Honda Australia has conceded it might have to stop selling the Jazz once the current model’s production run ends, because cheap city cars are becoming almost impossible to make profit from, and sales are falling against more popular (and lucrative) small SUVs anyway.
The company this week said it would continue to sell stocks of the now-previous-generation Jazz model in Australia throughout 2020, but what comes next remains a matter of discussion.
Honda revealed the new-generation model at the Tokyo motor show last month, with cuter looks, familiar ingenious cabin packaging, and a new hybrid drivetrain. But despite the badge being one of Honda’s most successful in Australia since 2002, there’s no guarantee this one will ever make it here.
“Jazz at this stage we don’t have a lot of news,” said Honda Australia’s director Stephen Collins. “We’re still working through what will happen with the next-generation Jazz. That segment is very, very challenging.”
It’s a similar situation to the one Hyundai Australia found itself in when the popular Accent ceased production, at which point it opted for the more expensive Venue crossover as its new entry model. Mazda was also forced to up the price of its 2 city car recently, citing similar issues.
Neither of these cars gives you change from $20,000.
The fact of the matter is, with city cars now needing to be fitted with active safety features and high levels of connectivity, brands are battling to make them cheap enough to sell affordably while covering the manufacturing costs. The problem is amplified by unfavourable exchange rates, on such low-margin fare.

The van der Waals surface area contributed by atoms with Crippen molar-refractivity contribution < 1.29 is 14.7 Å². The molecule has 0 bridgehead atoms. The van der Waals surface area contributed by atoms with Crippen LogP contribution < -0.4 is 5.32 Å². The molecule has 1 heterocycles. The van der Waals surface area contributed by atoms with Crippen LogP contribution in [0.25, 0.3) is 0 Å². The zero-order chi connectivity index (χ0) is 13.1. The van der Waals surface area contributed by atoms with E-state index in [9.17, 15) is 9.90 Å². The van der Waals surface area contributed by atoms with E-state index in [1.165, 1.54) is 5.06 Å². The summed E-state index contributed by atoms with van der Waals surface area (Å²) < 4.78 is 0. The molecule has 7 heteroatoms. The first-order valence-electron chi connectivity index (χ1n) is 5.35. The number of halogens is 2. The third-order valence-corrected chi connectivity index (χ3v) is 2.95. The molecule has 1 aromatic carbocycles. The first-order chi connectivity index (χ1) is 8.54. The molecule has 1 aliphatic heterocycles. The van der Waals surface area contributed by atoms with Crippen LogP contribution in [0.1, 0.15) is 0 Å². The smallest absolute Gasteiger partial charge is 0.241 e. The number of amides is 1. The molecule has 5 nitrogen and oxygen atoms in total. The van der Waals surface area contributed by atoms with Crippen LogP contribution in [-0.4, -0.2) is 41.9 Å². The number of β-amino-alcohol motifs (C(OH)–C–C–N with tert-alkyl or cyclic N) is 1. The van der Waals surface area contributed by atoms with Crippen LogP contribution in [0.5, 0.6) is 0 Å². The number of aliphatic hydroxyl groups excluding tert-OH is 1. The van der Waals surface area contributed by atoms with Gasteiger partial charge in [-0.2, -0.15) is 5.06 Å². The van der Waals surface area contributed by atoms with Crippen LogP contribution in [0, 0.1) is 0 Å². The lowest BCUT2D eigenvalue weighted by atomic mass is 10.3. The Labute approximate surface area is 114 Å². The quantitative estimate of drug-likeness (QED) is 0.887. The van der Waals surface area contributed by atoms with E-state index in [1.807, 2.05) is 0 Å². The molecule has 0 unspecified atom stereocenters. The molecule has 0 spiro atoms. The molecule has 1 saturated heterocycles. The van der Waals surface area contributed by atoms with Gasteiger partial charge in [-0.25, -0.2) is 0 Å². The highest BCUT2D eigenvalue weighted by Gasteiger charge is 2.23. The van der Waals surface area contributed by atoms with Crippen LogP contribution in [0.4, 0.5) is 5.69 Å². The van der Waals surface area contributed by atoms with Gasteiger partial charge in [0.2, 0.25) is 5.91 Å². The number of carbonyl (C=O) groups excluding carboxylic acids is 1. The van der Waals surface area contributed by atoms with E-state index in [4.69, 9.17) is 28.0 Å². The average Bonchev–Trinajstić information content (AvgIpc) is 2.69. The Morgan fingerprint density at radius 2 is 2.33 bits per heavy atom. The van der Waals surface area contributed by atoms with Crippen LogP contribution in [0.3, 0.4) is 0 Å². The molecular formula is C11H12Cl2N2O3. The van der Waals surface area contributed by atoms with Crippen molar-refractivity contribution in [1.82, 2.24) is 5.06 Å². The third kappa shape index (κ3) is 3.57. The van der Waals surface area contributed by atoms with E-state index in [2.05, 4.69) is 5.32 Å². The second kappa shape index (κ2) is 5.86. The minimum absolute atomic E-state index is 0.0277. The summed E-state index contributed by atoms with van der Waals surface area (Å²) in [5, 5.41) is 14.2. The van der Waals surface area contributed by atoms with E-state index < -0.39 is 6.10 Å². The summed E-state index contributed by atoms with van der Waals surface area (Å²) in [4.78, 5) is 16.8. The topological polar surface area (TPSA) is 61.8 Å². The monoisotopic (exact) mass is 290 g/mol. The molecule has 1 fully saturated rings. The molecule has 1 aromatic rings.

“It’s a full business model issue, the cost of the car, where the segment’s at, where we can position the car, they’re all of the factors we’re juggling. It’s a challenge,” Collins said. "It’s no small decision and we are very conscious of that. They’re very loyal buyers, and it’s the entry point to our range.”
We asked Collins if the day of the $14,990 city car is done and dusted.
“I think it depends on your long-term assumption of where the Aussie dollar sits, but if it stays where it is today [relative to Thai currency in this case] then it’s gone. There’s a trend of a lot of manufacturers moving away from base grades and models.”
The vast majority of Jazz models that Honda sells – about 70 per cent – are the $16,990 Jazz VTi automatic.
Industry data VFACTS shows that sales of light cars are down 16.9 per cent this year, and have managed just 6 per cent total market share. Almost every major contender in that market has declined in sales this year, with exceptions being the cut-price MG3 from China and Suzuki Baleno from India. The premium-priced VW Polo is also up, perhaps giving Honda some hope.
Nevertheless, the best-case scenario for Jazz fans in Australia is that they’ll see the new one some time from 2021. The worst case is, they never will.
Note: Opinions and thoughts are always welcome, but keep the comments section civil